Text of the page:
“Preservar para no olvidar” (El Nuevo Día) focuses on the work of David Soto Padín, a civil engineering student at the University of Puerto Rico-Mayagüez, who has documented over 200 examples of Art Deco structures in Puerto Rico and founded the Puerto Rican Society of Historical Architecture in order to preserve memories. Soto Padín’s project is guided by his interest in showing that historical preservation and awareness of our architecture allows us to build “community.”
What started as a whim in the summer of 2008 when the young man began photographing nature, the city, and its hidden corners, became a vehicle to recognize the importance of recognizing the cultural and architectural heritage of the country. The photos led to research that has led him to create a database that exceeds 200 examples of Art Deco buildings in Puerto Rico. This is a list comprising residential, government and commercial buildings, theaters, schools, bridges, and other artistic expressions of this style. [. . .] Trips by carros públicos or by train, following a journey through architectural details, led him to reaffirm his passion for Art Deco. And the search was just beginning.
[. . .] “The Institute of Puerto Rican Culture has a list of buildings that are under the program ‘National Register of Historic Places’ that does not include all the buildings in Puerto Rico. We understand that these are federally protected and may receive certain assistance but there are other buildings that may not be protected but deserve to be documented and recognized,” he says. Although the group began looking at Art Deco examples, David accepted that this fascination with architecture follows the footsteps of other approaches and styles, some of which “have not been fully studied and documented.” He had to expand the field of exploration. [. . .] It was necessary from the beginning, to travel around the island and not focus merely on the metro area’s recognized Art Deco examples such as the Hotel Normandie or Miami Building in the Condado area. “These buildings are all over the island and you may not be aware that Art Deco had spread to so many corners. But that’s what makes Puerto Rico very important in the world of Art Deco: we have examples in all regions,” he says.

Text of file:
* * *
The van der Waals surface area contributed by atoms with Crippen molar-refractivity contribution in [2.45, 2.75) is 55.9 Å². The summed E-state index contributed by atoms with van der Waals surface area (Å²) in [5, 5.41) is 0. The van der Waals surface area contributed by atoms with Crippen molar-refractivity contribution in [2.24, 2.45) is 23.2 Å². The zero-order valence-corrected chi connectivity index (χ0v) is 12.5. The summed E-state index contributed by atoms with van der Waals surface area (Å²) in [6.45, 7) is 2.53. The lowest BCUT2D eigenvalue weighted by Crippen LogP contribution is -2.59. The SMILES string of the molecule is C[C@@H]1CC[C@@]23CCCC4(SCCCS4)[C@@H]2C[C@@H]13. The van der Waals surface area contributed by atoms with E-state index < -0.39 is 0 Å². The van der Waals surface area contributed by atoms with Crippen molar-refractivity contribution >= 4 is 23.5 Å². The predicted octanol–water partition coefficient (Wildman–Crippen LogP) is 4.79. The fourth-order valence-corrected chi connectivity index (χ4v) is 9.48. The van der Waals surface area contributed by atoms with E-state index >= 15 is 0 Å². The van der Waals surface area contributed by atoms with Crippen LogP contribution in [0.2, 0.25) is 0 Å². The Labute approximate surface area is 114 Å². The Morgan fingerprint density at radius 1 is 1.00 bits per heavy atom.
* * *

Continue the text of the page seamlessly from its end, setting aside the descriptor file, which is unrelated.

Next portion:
[. . .] You can see in David’s eyes his enthusiasm, not only for compiling the list of buildings, but also for the mission of the group to promotes the preservation, renovation, and restoration of historic buildings. With this same excitement, in March he participated in the twelfth edition of the World Art Deco Congress [Congreso Mundial de Art Déco] in Havana, Cuba, where he delivered a lecture on “Art Deco in Puerto Rico.”
The list, as the cornerstone of his project, is considered as a vehicle for communities to feel pride in certain structures in their neighborhood and, of course, a documentary resource that anyone can use. Some have already approached David to offer tours of these architectural sites.
Examples of Art Deco buildings in Puerto Rico: Escuela Jacinto López Martínez, Dorado; Cine Metro, Santurce; Instituto Oftálmico de Puerto Rico, Puerta de Tierra; Teatro Francisco Arriví, Santurce; Plaza del Mercado Isabel II, Ponce; Edificio ARCo, Santurce; Teatro Victoria, Ponce; Edificio de Banco Popular, Old San Juan; Teatro Guayama, Guayama; University High School, Río Piedras [Source: Compilation by David Soto Padín].
For the full list of Art Deco buildings and projects of the Puerto Rican Society of Historical Architecture, see http://artdecopr.org/PRADS/Inicio.html
For more details, write to firstname.lastname@example.org
For full article (in Spanish), see http://www.elnuevodia.com/preservarparanoolvidar-1507848.html#.UY-vqwuJzNM.facebook